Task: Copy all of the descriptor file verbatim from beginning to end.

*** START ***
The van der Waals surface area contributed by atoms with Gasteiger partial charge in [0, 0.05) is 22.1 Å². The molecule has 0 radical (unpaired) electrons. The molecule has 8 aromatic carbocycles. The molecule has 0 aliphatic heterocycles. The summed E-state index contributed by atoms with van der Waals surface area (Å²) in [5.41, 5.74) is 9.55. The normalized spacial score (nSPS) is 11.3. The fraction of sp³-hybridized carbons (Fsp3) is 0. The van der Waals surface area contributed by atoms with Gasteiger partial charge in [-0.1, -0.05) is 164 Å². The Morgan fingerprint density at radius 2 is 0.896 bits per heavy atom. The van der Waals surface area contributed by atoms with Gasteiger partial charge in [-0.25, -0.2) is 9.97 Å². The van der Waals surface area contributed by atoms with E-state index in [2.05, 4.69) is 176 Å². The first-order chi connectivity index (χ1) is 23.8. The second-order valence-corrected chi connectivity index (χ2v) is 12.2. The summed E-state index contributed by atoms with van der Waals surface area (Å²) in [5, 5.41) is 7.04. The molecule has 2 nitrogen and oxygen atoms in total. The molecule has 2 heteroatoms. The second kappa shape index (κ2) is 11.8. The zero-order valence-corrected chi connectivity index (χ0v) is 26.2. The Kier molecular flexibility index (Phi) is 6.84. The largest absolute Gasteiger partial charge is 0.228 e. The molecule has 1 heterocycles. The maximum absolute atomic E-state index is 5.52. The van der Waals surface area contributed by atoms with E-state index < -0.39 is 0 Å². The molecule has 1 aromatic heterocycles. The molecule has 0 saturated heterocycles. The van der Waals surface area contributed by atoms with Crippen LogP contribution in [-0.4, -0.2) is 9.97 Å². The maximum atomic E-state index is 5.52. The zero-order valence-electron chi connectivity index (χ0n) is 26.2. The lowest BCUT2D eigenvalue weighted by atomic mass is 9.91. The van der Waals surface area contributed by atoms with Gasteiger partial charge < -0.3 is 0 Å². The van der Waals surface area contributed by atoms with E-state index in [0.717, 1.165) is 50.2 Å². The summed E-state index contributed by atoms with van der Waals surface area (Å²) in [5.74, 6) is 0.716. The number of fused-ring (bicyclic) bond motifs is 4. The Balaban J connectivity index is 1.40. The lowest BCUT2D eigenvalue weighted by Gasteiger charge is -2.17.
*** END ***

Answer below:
The van der Waals surface area contributed by atoms with Gasteiger partial charge in [0, 0.05) is 22.1 Å². The molecule has 0 radical (unpaired) electrons. The molecule has 8 aromatic carbocycles. The molecule has 0 aliphatic heterocycles. The summed E-state index contributed by atoms with van der Waals surface area (Å²) in [5.41, 5.74) is 9.55. The normalized spacial score (nSPS) is 11.3. The fraction of sp³-hybridized carbons (Fsp3) is 0. The van der Waals surface area contributed by atoms with Gasteiger partial charge in [-0.1, -0.05) is 164 Å². The Morgan fingerprint density at radius 2 is 0.896 bits per heavy atom. The van der Waals surface area contributed by atoms with Gasteiger partial charge in [-0.25, -0.2) is 9.97 Å². The van der Waals surface area contributed by atoms with E-state index in [2.05, 4.69) is 176 Å². The first-order chi connectivity index (χ1) is 23.8. The second-order valence-corrected chi connectivity index (χ2v) is 12.2. The summed E-state index contributed by atoms with van der Waals surface area (Å²) in [5, 5.41) is 7.04. The molecule has 2 nitrogen and oxygen atoms in total. The molecule has 2 heteroatoms. The second kappa shape index (κ2) is 11.8. The zero-order valence-corrected chi connectivity index (χ0v) is 26.2. The Kier molecular flexibility index (Phi) is 6.84. The largest absolute Gasteiger partial charge is 0.228 e. The molecule has 1 heterocycles. The maximum absolute atomic E-state index is 5.52. The van der Waals surface area contributed by atoms with E-state index < -0.39 is 0 Å². The molecule has 1 aromatic heterocycles. The molecule has 0 saturated heterocycles. The van der Waals surface area contributed by atoms with Crippen LogP contribution in [-0.4, -0.2) is 9.97 Å². The maximum atomic E-state index is 5.52. The zero-order valence-electron chi connectivity index (χ0n) is 26.2. The lowest BCUT2D eigenvalue weighted by atomic mass is 9.91. The van der Waals surface area contributed by atoms with Gasteiger partial charge < -0.3 is 0 Å². The van der Waals surface area contributed by atoms with E-state index in [0.717, 1.165) is 50.2 Å². The summed E-state index contributed by atoms with van der Waals surface area (Å²) in [5.74, 6) is 0.716. The number of fused-ring (bicyclic) bond motifs is 4. The Balaban J connectivity index is 1.40. The lowest BCUT2D eigenvalue weighted by Gasteiger charge is -2.17.